In studies focused on early emerging self-medication in young adults (Hussong, Hicks, Levy & Curran, 2001) and rising high school students (Hussong, Galloway & Feagans, 2005), we used experience sampling methods to examine for whom negative affect served as a time-sensitive trigger for drinking and substance use in normative samples. Across these studies, we showed, for example, that negative affect and drinking were more strongly associated for those with fewer conduct problems, more negative reactions by parents to adolescents’ expressions of distress, and lower levels of parental support (in teens) as well as lower friendship support (in college students; for review see Kassel, Hussong, et al., 2010). The findings with youth remain some of the only data in print that use daily reports of substance use in underage youth.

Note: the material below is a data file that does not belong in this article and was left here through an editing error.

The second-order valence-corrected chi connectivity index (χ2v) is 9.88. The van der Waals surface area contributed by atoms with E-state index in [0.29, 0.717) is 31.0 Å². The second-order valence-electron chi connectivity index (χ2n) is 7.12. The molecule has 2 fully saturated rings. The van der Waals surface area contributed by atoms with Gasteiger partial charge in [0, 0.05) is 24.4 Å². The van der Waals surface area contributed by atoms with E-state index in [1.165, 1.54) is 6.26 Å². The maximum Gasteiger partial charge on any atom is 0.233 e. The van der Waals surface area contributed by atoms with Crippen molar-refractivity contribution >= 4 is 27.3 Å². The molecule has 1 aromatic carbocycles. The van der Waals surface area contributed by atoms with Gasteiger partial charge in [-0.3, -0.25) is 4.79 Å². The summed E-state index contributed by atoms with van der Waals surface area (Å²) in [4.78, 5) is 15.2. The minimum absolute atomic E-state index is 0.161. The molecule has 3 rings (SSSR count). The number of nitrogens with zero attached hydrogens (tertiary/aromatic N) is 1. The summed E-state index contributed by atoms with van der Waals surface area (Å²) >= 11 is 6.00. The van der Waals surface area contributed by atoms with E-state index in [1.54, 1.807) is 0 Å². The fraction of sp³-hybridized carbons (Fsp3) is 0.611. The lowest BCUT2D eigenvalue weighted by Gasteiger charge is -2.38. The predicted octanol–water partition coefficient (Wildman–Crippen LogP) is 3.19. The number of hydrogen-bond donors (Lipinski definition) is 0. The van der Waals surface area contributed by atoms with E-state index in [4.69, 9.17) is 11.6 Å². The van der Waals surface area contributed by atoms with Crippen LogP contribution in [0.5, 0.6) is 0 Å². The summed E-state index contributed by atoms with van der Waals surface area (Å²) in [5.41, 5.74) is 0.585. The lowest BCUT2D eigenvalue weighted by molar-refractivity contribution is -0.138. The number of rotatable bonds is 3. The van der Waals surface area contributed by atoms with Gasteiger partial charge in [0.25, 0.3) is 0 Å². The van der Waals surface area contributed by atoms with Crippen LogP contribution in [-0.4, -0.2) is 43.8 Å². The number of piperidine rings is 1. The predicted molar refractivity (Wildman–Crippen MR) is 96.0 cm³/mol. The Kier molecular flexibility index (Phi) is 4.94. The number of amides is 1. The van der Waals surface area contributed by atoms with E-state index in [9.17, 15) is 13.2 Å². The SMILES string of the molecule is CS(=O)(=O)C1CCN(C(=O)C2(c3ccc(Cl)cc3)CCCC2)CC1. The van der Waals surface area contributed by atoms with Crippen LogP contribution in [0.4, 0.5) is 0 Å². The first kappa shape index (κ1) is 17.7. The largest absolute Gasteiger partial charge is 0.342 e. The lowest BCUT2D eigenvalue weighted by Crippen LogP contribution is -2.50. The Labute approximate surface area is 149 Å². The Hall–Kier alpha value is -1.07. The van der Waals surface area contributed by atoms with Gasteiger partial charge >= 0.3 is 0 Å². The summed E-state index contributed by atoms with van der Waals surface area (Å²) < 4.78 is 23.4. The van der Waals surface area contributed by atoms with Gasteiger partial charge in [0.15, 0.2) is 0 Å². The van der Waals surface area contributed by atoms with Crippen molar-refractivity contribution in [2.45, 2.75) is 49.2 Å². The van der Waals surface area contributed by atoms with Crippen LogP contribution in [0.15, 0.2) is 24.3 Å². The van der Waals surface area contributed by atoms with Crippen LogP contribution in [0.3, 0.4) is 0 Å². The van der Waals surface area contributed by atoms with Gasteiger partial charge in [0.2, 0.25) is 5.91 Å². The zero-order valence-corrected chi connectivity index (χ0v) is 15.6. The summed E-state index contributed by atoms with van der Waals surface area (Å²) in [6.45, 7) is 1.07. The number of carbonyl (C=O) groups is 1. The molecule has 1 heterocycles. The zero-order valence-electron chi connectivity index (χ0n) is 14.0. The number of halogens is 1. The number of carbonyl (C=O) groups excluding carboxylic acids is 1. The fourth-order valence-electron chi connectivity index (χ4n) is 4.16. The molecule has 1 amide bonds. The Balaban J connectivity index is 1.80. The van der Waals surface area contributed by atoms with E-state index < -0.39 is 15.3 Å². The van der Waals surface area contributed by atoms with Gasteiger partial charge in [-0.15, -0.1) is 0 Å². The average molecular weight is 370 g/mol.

A second focus of this work is in understanding the contexts that promote and deter substance use. In an ongoing NIH-funded study with colleagues in Public Health (Drs. Veronica Cole and Nisha Gottfredson) and Sociology (Dr. Robert Faris), I am examining the role of depression in substance use as moderated by the larger social network of peer influence and selection processes that adolescents experience as they move from 6th to 12th grade. Incorporating cutting edge longitudinal approaches to social network analysis along with novel psychometric modeling of social network indicators, we are examining how social network position and peer involvement with substances may differentially predict substance involvement for youth depending on the school context. This line of work utilizes a 6-wave longitudinal follow-up study of over 6,000 adolescents in North Carolina and has allowed us to identify important interacting influences between not only friends and school contexts but also those involving families and neighborhoods; Ennett et al., 2008). Emerging findings show that the transition to high school is a sensitive period in which depression is more predictive of substance use for youth who are socially vulnerable (not well integrated into the social network or with low social status. However, outside of this transition period, it is sometimes social prominence rather than vulnerability that is the risk factor for substance use (Hussong, Ennett, McNeish, Cole, et al., in press; Hussong, Ennett, McNeish, Rothenberg, et al., under review). This work has also lead to methodological innovations that span the fields of modern psychometrics and social network analysis (Cole et al., under review; Gottfredson et al., under review).